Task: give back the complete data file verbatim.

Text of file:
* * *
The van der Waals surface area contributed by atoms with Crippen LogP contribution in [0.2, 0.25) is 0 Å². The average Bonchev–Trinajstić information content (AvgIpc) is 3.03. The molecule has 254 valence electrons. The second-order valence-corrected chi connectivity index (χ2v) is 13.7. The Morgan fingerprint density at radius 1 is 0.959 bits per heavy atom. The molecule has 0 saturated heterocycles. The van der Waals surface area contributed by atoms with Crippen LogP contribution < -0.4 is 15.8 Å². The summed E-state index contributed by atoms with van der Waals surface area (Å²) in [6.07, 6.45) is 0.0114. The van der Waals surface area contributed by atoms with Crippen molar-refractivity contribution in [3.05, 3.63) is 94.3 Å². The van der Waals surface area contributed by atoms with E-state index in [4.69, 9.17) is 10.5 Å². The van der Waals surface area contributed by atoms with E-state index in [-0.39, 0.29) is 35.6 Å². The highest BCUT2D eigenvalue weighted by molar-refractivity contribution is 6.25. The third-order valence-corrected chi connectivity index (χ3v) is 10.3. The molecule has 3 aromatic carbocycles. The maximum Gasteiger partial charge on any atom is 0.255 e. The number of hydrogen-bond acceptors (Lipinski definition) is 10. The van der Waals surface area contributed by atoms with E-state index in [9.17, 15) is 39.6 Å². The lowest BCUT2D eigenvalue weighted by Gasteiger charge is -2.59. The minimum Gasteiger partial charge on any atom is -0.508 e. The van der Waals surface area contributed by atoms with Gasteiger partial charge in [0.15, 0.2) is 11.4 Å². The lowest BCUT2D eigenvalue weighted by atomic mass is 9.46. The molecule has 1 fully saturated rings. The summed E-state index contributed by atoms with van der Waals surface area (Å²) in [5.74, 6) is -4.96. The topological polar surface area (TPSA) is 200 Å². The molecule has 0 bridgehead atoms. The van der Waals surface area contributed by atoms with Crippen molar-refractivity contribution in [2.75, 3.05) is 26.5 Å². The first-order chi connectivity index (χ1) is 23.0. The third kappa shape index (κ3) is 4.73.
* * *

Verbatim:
The van der Waals surface area contributed by atoms with Crippen LogP contribution in [0.2, 0.25) is 0 Å². The average Bonchev–Trinajstić information content (AvgIpc) is 3.03. The molecule has 254 valence electrons. The second-order valence-corrected chi connectivity index (χ2v) is 13.7. The Morgan fingerprint density at radius 1 is 0.959 bits per heavy atom. The molecule has 0 saturated heterocycles. The van der Waals surface area contributed by atoms with Crippen LogP contribution < -0.4 is 15.8 Å². The summed E-state index contributed by atoms with van der Waals surface area (Å²) in [6.07, 6.45) is 0.0114. The van der Waals surface area contributed by atoms with Crippen molar-refractivity contribution in [3.05, 3.63) is 94.3 Å². The van der Waals surface area contributed by atoms with E-state index in [4.69, 9.17) is 10.5 Å². The van der Waals surface area contributed by atoms with E-state index in [-0.39, 0.29) is 35.6 Å². The highest BCUT2D eigenvalue weighted by molar-refractivity contribution is 6.25. The third-order valence-corrected chi connectivity index (χ3v) is 10.3. The molecule has 3 aromatic carbocycles. The maximum Gasteiger partial charge on any atom is 0.255 e. The number of hydrogen-bond acceptors (Lipinski definition) is 10. The van der Waals surface area contributed by atoms with E-state index in [9.17, 15) is 39.6 Å². The lowest BCUT2D eigenvalue weighted by Gasteiger charge is -2.59. The minimum Gasteiger partial charge on any atom is -0.508 e. The van der Waals surface area contributed by atoms with Gasteiger partial charge in [0.15, 0.2) is 11.4 Å². The lowest BCUT2D eigenvalue weighted by atomic mass is 9.46. The molecule has 1 fully saturated rings. The summed E-state index contributed by atoms with van der Waals surface area (Å²) in [5.74, 6) is -4.96. The topological polar surface area (TPSA) is 200 Å². The molecule has 0 bridgehead atoms. The van der Waals surface area contributed by atoms with Crippen molar-refractivity contribution in [2.75, 3.05) is 26.5 Å². The first-order chi connectivity index (χ1) is 23.0. The third kappa shape index (κ3) is 4.73.